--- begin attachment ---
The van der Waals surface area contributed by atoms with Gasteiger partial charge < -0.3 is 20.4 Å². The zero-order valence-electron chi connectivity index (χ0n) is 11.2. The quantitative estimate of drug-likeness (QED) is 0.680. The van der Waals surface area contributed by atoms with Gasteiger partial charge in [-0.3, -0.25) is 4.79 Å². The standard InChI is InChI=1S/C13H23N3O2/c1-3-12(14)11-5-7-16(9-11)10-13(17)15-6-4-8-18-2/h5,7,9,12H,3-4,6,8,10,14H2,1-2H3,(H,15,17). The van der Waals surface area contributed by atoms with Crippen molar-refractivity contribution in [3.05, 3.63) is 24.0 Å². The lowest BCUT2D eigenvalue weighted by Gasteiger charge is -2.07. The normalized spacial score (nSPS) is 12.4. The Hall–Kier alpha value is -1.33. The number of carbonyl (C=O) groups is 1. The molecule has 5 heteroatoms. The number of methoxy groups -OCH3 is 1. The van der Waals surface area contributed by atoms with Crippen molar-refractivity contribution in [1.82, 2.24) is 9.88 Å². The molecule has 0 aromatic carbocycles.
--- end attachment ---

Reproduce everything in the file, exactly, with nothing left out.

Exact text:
The van der Waals surface area contributed by atoms with Gasteiger partial charge < -0.3 is 20.4 Å². The zero-order valence-electron chi connectivity index (χ0n) is 11.2. The quantitative estimate of drug-likeness (QED) is 0.680. The van der Waals surface area contributed by atoms with Gasteiger partial charge in [-0.3, -0.25) is 4.79 Å². The standard InChI is InChI=1S/C13H23N3O2/c1-3-12(14)11-5-7-16(9-11)10-13(17)15-6-4-8-18-2/h5,7,9,12H,3-4,6,8,10,14H2,1-2H3,(H,15,17). The van der Waals surface area contributed by atoms with Crippen molar-refractivity contribution in [3.05, 3.63) is 24.0 Å². The lowest BCUT2D eigenvalue weighted by Gasteiger charge is -2.07. The normalized spacial score (nSPS) is 12.4. The Hall–Kier alpha value is -1.33. The number of carbonyl (C=O) groups is 1. The molecule has 5 heteroatoms. The number of methoxy groups -OCH3 is 1. The van der Waals surface area contributed by atoms with Crippen molar-refractivity contribution in [1.82, 2.24) is 9.88 Å². The molecule has 0 aromatic carbocycles.